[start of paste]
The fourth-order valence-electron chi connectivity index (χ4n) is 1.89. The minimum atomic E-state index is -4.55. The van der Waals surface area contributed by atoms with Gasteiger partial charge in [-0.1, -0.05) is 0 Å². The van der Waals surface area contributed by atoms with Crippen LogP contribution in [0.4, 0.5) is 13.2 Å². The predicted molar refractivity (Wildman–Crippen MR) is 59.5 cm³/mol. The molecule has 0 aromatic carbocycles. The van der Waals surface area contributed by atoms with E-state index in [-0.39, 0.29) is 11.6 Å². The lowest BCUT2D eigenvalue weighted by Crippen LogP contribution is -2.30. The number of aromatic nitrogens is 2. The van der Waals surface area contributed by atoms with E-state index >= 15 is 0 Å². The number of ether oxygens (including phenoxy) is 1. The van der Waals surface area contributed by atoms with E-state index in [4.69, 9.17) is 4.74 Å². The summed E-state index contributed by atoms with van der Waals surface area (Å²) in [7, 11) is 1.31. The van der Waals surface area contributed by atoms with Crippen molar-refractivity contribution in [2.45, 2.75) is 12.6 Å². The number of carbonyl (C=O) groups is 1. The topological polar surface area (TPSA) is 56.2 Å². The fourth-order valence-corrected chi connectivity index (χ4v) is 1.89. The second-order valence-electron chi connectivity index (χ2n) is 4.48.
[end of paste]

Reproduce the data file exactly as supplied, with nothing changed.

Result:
The fourth-order valence-electron chi connectivity index (χ4n) is 1.89. The minimum atomic E-state index is -4.55. The van der Waals surface area contributed by atoms with Gasteiger partial charge in [-0.1, -0.05) is 0 Å². The van der Waals surface area contributed by atoms with Crippen LogP contribution in [0.4, 0.5) is 13.2 Å². The predicted molar refractivity (Wildman–Crippen MR) is 59.5 cm³/mol. The molecule has 0 aromatic carbocycles. The van der Waals surface area contributed by atoms with E-state index in [-0.39, 0.29) is 11.6 Å². The lowest BCUT2D eigenvalue weighted by Crippen LogP contribution is -2.30. The number of aromatic nitrogens is 2. The van der Waals surface area contributed by atoms with E-state index >= 15 is 0 Å². The number of ether oxygens (including phenoxy) is 1. The van der Waals surface area contributed by atoms with E-state index in [4.69, 9.17) is 4.74 Å². The summed E-state index contributed by atoms with van der Waals surface area (Å²) in [7, 11) is 1.31. The van der Waals surface area contributed by atoms with Crippen molar-refractivity contribution in [2.45, 2.75) is 12.6 Å². The number of carbonyl (C=O) groups is 1. The topological polar surface area (TPSA) is 56.2 Å². The fourth-order valence-corrected chi connectivity index (χ4v) is 1.89. The second-order valence-electron chi connectivity index (χ2n) is 4.48.